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w/e 2023-07-31

An eight-day week, because we’re just back from a trip to Essex: a few days at my parents’ and then a few days staying in Wivenhoe, perhaps the most Suffolk-y bit of Essex. The weather wasn’t as bad as I feared and it was nice to get away and not feel guilty about doing very little.

A photo looking out over a wide river at low tide. A small boat lies at an angle next to a ruined wooden jetty. In the distance is a wooden shed, with a roof but hardly any walls.
Alresford Creek, near Wivenhoe

We popped to Walton-on-the-Naze for a day which, as previously mentioned seems to be undergoing as big a renaissance as I’ve ever seen. This was confirmed by venturing onto the pier, which has had a huge makeover inside, the biggest I can remember in nearly 50 years of visiting.

Many of the older rides have gone, including the merry-go-round and, a favourite when I was a kid, the ghost train. The dodgems and the mirror-and-glass maze have been moved outside. A selection of interesting climbing walls have been installed next to a new soft-play area. The arcade, which was once a walled-in area on one side of the pier, has expanded to fill all the space once taken up by the removed rides and the wide central aisle, with the addition of a wide variety of machines, old and new. The whole place is no longer gloomy, but is somehow both dark and brightly-lit, with the addition of a swirling multi-coloured carpet adding to the casino-like feel and, presumably, deadening the cacophony a little. (I do wonder how they’ll keep that clean and bright.)

A photo of a long space stretching into the distance, with a black ceiling lit by neon tubes. The ground is covered in a swirling multi-coloured carpet. A large ride-on car amusement is in the foreground and many other amuseument machines fill the rest of the space, all lit up in different ways.
The initial view inside the pier. A few more on Flickr

You can see some of the pier as it was 40 years ago in a BBC documentary on YouTube (starts at 2.15):

Aside from that excitement, the most noticeable thing in the area is the amount of new houses going up. It seems like every village and town has a new housing development or two in or around it. See, for example, New Gimson Place in Witham or The Paddocks in Cressing.

They all look much the same: little detached and semi-detached houses on small plots, with front doors opening almost straight onto the pavement, and tiny back gardens. All brick, very occasionally clapboard, with steep roofs (presumably to allow for the addition of more room in future). Small curving roads. No solar panels. I’m not saying they’re bad but it’s a shame they’re all so samey (or that people all want the same “traditional house” style) and that so much money buys people so little.

§ I’ve enjoyed playing Laya’s Horizon on iOS which is – for reasons that escape me – made for Netflix and free to Netflix subscribers. Adrian Hon reviews it better than I would in his newsletter. It’s a lovely thing, gliding around nice landscapes, listening to the sounds, with very little stress. I fear that, like most such games, my brief period of enthusiastically losing myself to it will be followed by never touching it again, but it was a lovely few hours.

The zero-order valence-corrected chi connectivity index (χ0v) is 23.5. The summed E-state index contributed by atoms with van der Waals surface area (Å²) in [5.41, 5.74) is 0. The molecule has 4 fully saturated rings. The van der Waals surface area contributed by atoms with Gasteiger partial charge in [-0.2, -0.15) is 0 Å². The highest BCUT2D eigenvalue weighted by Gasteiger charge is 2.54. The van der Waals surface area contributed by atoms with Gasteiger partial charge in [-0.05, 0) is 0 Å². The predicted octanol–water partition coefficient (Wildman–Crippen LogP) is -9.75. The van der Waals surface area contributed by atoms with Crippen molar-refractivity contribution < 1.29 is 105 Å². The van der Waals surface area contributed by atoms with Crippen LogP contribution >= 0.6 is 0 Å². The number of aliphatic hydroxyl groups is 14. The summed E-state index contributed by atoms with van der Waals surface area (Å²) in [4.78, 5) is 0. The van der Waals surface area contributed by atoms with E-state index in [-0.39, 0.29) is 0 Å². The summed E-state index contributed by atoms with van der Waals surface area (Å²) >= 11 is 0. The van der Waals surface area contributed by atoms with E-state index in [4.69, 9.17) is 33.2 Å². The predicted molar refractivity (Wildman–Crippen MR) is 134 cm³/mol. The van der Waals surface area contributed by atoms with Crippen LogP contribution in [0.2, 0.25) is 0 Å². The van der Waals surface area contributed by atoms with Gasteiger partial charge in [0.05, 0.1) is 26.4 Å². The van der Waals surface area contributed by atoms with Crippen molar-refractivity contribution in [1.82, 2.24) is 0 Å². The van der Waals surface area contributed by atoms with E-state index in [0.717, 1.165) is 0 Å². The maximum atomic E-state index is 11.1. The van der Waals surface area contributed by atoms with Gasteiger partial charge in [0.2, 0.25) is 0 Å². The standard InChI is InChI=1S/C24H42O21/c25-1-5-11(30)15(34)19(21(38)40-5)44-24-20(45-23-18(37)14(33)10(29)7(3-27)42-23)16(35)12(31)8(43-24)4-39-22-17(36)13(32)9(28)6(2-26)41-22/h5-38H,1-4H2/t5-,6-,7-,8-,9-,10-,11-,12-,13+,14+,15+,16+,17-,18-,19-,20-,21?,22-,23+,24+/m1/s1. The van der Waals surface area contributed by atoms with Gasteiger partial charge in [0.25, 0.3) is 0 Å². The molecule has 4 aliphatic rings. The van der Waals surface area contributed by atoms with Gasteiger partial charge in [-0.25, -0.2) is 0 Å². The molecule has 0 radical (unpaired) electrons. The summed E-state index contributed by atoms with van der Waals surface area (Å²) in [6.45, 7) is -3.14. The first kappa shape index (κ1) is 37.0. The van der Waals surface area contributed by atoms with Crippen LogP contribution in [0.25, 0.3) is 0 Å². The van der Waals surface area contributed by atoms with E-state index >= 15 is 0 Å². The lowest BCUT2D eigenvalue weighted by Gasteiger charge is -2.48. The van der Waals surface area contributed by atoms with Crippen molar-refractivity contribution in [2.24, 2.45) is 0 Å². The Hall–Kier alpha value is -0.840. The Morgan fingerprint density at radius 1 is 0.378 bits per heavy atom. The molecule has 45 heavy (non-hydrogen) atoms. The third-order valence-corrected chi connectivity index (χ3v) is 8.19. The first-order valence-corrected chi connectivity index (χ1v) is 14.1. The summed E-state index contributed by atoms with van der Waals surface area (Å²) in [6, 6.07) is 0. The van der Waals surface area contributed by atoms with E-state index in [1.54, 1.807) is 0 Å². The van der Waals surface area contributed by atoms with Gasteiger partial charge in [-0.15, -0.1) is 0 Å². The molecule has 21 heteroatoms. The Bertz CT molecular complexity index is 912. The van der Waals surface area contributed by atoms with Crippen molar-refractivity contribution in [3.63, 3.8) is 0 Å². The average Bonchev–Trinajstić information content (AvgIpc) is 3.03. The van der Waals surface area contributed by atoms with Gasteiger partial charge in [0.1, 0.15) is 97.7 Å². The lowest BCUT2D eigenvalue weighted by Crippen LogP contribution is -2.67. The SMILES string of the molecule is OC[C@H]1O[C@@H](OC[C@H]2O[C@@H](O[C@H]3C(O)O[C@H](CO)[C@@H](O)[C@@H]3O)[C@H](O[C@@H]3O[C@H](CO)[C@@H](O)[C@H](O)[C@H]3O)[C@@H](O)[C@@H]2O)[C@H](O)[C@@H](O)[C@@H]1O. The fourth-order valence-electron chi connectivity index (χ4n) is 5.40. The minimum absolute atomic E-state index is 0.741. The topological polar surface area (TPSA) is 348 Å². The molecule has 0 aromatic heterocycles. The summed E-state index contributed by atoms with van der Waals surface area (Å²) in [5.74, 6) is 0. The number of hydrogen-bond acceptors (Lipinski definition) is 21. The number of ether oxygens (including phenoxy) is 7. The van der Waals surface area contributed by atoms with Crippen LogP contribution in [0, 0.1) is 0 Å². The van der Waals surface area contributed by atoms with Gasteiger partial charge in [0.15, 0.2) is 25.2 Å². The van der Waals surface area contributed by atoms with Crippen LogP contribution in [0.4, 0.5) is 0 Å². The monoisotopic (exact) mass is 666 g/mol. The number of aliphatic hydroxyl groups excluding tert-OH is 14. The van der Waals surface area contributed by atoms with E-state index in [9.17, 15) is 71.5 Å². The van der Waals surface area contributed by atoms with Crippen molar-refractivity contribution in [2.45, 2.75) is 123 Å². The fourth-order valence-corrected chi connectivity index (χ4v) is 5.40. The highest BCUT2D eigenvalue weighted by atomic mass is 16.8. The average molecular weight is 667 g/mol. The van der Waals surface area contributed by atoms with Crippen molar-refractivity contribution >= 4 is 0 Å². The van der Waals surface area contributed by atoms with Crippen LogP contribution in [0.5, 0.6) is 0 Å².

§ I read Lanny by Max Porter this week (here’s a Guardian review), which was good. A touch of wyrd olde England in a modern English village with its “moved-here-from-Londons”. (Hi!) It kind of lost me a bit near the end but I especially liked the section in which the narrative voice jumped from one village inhabitant to another, every paragraph being a different person’s first-person thoughts.

§ We’ve watched one-and-a-bit seasons of Halt and Catch Fire. We saw the first season nearly five years ago but when Matt pointed out the whole thing is available on Channel 4, and we couldn’t remember anything about what we’d seen, we decided to start again. Of the four main characters I’d entirely forgotten about Cameron, never mind many of the details.

I’m still enjoying it. Sometimes it feels too slow, sometimes it feels a bit kind of sketched in. Occasionally characters are inconsistent, even allowing for the fact people are inconsistent. It’s nice that sometimes things are set up, almost un-commented on, only to pay off a few episodes later.

I like that Joe is (so far, anyway) not great. He wants to be like Steve Jobs, and he’s up-to-speed with the an overview of the latest and future tech, and he’s very good at talking-the-talk, enthusing people about the possibilities… but he’s just not great, and his grand plans, at best, only sort of work. There must have been, and are, so many people like that. I know I’ve met some.

It’s only struck me, watching this, how quickly technology changed. I mean, duh. But I was only twelve in 1982 when we got our first computer (a Sinclair ZX-81), so going from that era (of season one) through to, say, the internet and mobile phones being mainstream by the end of the century… that felt like a long time for me because I was growing up at the same time. Going from twelve-years-old to 30 feels like a lifetime when you’re in it. But, now, 18 years is alarmingly short – I think of friends whose kids are off to university, when it feels like they were only born recently – and it’s amazing to think how quickly everything changed.

Anyway, good, we continue. With the show and it all.

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